The effect of water disinfection by-products on pregnancy outcomes in two southeastern US communities.

Horton BJ, Luben TJ, Herring AH, Savitz DA, Singer PC, Weinberg HS, Hartmann KE
J Occup Environ Med. 2011 53 (10): 1172-8

PMID: 21915074 · PMCID: PMC3693937 · DOI:10.1097/JOM.0b013e31822b8334

OBJECTIVE - To determine if exposure to disinfection by-products (DBPs) during gestation increases the risk of adverse birth outcomes, specifically term small for gestational age (SGA) birth, preterm birth (PTB), and very PTB (<32 weeks' gestation).

METHODS - We used weekly measurements total trihalomethanes (TTHMs), five haloacetic acids (HAA5), and total organic halides (TOX) collected from two distribution systems to evaluate the associations between DBP concentrations and term SGA, PTB, and very PTB using logistic regression.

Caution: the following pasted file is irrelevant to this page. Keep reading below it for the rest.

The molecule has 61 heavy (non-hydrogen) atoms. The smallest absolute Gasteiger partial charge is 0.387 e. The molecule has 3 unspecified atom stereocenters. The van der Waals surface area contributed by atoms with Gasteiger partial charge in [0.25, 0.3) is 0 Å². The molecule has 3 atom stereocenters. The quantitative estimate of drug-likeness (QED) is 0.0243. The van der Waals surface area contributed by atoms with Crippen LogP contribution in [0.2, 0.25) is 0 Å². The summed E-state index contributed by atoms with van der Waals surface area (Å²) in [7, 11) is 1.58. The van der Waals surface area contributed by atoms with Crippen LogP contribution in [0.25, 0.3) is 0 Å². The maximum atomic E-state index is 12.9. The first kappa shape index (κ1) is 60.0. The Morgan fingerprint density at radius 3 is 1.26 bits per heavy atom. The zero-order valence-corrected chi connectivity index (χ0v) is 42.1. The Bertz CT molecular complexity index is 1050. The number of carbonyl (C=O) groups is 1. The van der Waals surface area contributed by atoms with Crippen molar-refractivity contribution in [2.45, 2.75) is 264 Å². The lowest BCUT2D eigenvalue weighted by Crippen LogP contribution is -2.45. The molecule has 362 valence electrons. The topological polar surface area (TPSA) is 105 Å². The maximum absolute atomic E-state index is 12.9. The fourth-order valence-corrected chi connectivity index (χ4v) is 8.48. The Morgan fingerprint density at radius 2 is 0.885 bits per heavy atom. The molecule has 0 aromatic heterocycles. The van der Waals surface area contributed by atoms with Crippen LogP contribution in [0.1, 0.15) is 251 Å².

RESULTS - We found no associations between DBPs and term-SGA. In the site with higher concentrations of bromine-containing DBPs, we found an association between TOX and PTB; this association was larger, though less precise, for very PTB.

CONCLUSIONS - Our results do not support an association between TTHMs or HAA5 and the birth outcomes investigated, but an association was found between increased TOX and PTB.

MeSH Terms (19)

Adult Birth Weight Female Fetal Growth Retardation Gestational Age Humans Hydrocarbons, Brominated Hydrocarbons, Chlorinated Infant, Newborn Logistic Models Odds Ratio Pregnancy Pregnancy Outcome Premature Birth Southeastern United States Trihalomethanes Water Purification Water Supply Young Adult

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